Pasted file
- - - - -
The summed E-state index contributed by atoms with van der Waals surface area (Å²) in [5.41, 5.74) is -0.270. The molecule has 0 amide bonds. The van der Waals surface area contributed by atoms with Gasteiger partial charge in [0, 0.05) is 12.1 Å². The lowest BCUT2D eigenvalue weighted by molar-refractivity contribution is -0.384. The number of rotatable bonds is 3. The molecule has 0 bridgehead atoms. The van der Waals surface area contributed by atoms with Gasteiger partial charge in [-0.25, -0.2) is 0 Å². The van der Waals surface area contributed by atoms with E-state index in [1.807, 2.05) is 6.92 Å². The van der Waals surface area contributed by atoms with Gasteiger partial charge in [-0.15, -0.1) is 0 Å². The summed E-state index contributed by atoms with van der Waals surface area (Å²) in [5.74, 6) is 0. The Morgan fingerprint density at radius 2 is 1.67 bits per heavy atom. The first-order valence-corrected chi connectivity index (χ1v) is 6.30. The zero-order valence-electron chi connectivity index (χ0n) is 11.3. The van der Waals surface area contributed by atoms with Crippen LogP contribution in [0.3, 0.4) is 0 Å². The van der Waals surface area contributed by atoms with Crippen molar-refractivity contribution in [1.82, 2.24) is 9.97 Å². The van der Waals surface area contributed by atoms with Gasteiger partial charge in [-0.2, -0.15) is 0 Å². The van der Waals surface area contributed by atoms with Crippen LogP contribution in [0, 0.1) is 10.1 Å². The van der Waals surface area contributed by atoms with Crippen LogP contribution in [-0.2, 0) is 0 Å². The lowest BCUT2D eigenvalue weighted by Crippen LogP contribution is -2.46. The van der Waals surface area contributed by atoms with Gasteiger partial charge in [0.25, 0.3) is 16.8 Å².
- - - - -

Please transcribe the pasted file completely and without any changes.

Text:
The summed E-state index contributed by atoms with van der Waals surface area (Å²) in [5.41, 5.74) is -0.270. The molecule has 0 amide bonds. The van der Waals surface area contributed by atoms with Gasteiger partial charge in [0, 0.05) is 12.1 Å². The lowest BCUT2D eigenvalue weighted by molar-refractivity contribution is -0.384. The number of rotatable bonds is 3. The molecule has 0 bridgehead atoms. The van der Waals surface area contributed by atoms with Gasteiger partial charge in [-0.25, -0.2) is 0 Å². The van der Waals surface area contributed by atoms with E-state index in [1.807, 2.05) is 6.92 Å². The van der Waals surface area contributed by atoms with Gasteiger partial charge in [-0.15, -0.1) is 0 Å². The summed E-state index contributed by atoms with van der Waals surface area (Å²) in [5.74, 6) is 0. The Morgan fingerprint density at radius 2 is 1.67 bits per heavy atom. The first-order valence-corrected chi connectivity index (χ1v) is 6.30. The zero-order valence-electron chi connectivity index (χ0n) is 11.3. The van der Waals surface area contributed by atoms with Crippen LogP contribution in [0.3, 0.4) is 0 Å². The van der Waals surface area contributed by atoms with Crippen molar-refractivity contribution in [1.82, 2.24) is 9.97 Å². The van der Waals surface area contributed by atoms with Gasteiger partial charge in [-0.2, -0.15) is 0 Å². The van der Waals surface area contributed by atoms with Crippen LogP contribution in [0, 0.1) is 10.1 Å². The van der Waals surface area contributed by atoms with Crippen LogP contribution in [-0.2, 0) is 0 Å². The lowest BCUT2D eigenvalue weighted by Crippen LogP contribution is -2.46. The van der Waals surface area contributed by atoms with Gasteiger partial charge in [0.25, 0.3) is 16.8 Å².